Dog Parks – Pros, Cons and Food for Thought
From the Desk of Dr. Dennis Voorheis
June 9, 2017
Many of our local cities, Whittier included, have developed dog parks as a place to take our four legged friends for some appropriate off leash play and socialization. It takes a great deal of time, effort and planning to develop these dog parks and bring them to fruition. The dedicated individuals who make it happen deserve a rousing round of applause for their dedication to their community. Dog parks can be a terrific place to take your dog, offering both physical and mental benefits. Dogs are social creatures who require mental stimulation to be balanced and fulfilled. But dogs are not the only social creatures at the dog park, we are too! The human interaction with fellow dog owners creates a sense of community for us as well. You might say it’s a win-win.
You all know me by now and you realize there’s a “but” coming, right? Of course! My cautionary statement is this; be aware and informed and take some reasonable precautions to keep your dog safe.
There are some basics to consider before going to a dog park. First, realize you are taking your dog into a group of dogs that neither of you know. This means they have unknown vaccination histories and unknown behavioral traits. As a veterinarian with 30+ years of experience, I will first discuss the unknown vaccination history and the corresponding medical risks.
The potential for dogs to be exposed to common viral diseases at a dog park is moderate. To guard against any possible exposure, make sure your dog is current on his or her vaccinations. This would include DA2PP, Bordetella and Rabies vaccinations. I will address H3N2, the latest influenza virus, later in this blog.
For those who have adopted a new puppy and can’t wait to show off the “cute factor” at the dog park, I caution you – don’t do it! Never bring your unvaccinated or incompletely vaccinated puppy to a dog park. It’s up to you to protect this young life from the dangers they face in the presence of the unknown. Your puppy’s vaccination series must be completed before taking your puppy to the dog park. This is something I believe in very strongly. The puppy vaccination series is made up of a total of 3 DA2PP, given roughly 8,12, and 16 weeks, two Bordetella vaccinations given at 8 and 12 weeks or 12 and 16 weeks and a Rabies shot, given at 12 weeks of age or 16 weeks of age.
In our area the most common infectious, transmissible, non-parasitic diseases are Parvo viral enteritis, the upper respiratory diseases and Distemper. We don’t see as much Leptospirosis here as in other parts of the country but it is reported every year. You may ask “what about the new influenza disease I’ve heard about on the news?” At this point, we are not recommending the vaccination of every dog against this new flu strain. It is not a part of our core vaccination protocol at this point. We are, however, recommending it for at risk dogs. An at-risk dog is a dog that is exposed to “social situations” such as dog shows, agility trials, doggy day care, dog parks, grooming facilities and boarding situations. An entire blog is being devoted to influenza which is next in line to be published.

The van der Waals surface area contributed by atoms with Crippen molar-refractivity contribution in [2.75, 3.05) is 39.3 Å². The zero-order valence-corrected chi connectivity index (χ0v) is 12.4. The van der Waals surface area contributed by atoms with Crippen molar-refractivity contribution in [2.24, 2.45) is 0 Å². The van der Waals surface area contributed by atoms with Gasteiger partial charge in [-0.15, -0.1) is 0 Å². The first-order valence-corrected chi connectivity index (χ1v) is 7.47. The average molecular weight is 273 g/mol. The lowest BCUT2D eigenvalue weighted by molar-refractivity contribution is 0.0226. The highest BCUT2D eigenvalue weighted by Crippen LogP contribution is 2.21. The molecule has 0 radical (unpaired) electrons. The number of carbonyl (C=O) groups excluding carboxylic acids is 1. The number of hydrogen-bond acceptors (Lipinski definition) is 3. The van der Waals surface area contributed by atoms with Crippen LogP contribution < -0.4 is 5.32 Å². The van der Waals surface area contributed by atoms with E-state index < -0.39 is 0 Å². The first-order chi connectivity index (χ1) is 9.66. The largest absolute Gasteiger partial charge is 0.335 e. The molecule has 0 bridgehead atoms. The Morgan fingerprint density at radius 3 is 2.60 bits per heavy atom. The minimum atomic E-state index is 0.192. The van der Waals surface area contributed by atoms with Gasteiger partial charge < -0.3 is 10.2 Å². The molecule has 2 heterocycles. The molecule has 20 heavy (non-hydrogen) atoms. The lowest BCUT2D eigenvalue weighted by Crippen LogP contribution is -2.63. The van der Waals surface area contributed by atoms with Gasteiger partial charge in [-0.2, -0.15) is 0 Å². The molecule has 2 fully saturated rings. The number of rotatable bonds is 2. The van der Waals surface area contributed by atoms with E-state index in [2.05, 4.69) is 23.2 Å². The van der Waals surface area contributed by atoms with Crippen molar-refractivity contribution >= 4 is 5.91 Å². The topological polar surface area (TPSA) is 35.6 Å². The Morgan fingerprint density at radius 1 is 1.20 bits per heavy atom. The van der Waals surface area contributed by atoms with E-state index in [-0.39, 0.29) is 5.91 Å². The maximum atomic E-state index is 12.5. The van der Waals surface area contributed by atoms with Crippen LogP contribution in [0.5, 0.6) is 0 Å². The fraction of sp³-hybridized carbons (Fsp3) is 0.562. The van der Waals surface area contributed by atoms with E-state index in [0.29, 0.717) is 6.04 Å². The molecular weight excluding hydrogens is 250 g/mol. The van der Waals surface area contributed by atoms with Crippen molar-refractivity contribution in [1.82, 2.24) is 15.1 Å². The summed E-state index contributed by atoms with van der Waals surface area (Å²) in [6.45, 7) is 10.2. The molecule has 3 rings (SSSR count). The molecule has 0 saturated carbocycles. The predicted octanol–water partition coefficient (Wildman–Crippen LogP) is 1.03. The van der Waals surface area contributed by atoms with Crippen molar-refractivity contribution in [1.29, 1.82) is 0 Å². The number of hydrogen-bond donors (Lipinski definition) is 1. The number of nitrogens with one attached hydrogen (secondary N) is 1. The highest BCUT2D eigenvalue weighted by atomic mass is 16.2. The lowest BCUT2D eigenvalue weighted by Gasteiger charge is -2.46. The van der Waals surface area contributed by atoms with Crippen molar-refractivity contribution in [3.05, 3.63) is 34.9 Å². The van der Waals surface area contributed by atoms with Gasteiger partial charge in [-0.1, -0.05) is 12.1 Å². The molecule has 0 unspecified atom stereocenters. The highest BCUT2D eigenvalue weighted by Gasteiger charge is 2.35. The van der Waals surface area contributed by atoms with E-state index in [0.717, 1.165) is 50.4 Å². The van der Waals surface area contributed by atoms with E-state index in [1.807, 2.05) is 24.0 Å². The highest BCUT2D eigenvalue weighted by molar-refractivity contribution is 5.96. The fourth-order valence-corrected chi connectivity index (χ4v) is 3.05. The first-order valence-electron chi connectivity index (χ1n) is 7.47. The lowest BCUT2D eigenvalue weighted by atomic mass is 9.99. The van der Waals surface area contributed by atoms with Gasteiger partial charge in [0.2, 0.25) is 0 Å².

Another part of the “unknown” at dog parks and other social situations is parasites. Parasites can be lumped into two categories, external and internal. First, let’s address the external category. You’ll want to make sure the dog you take to the dog park has flea and tick control in place before you go. There are a host of good products that are used to prevent fleas and tick infestation. Oral products such as Simparica, Bravecto, Comfortis and Trifexus are excellent at killing adult fleas. Simparica and Bravecto are also excellent at killing ticks. Topical products such as Revolution also work very well. In my experience, products such as Advantage and Frontline are not quite as effective as they once were, however still offer some pretty good flea control.
Internal parasites are things like worms which would include roundworms, hookworms, whipworms and tapeworms. They are all potentially present in greater numbers in dog parks than they may be in other areas. Single cell parasites such as giardia and coccidia can also be present in higher numbers at a dog park. Roundworms, hookworms and whipworms eggs are shed in the feces of infected dogs. Within a day or two, the eggs in those feces become infective larva. If other dogs come along and, as gross as it sounds, eat poop or eat the grass that the poop was on, they can easily become infected with worms. To cut down on this, dog parks have rules in place that say to pick up your dog’s poop and dispose of it immediately. This is a good rule that makes a lot of sense. I encourage you to be responsible and pick up your dog’s waste and dispose of it as soon as you see it. Now, having said this, we all know that not everyone follows the rules and the chance of your dog encountering feces in a dog park is reasonably high. For that reason, dogs who are regular attendees at dog parks should have their stools examined for parasites 4 times each year. Better safe than sorry. Parasites can do some damage if left to their own devices, so it’s important to catch it early and address the issue.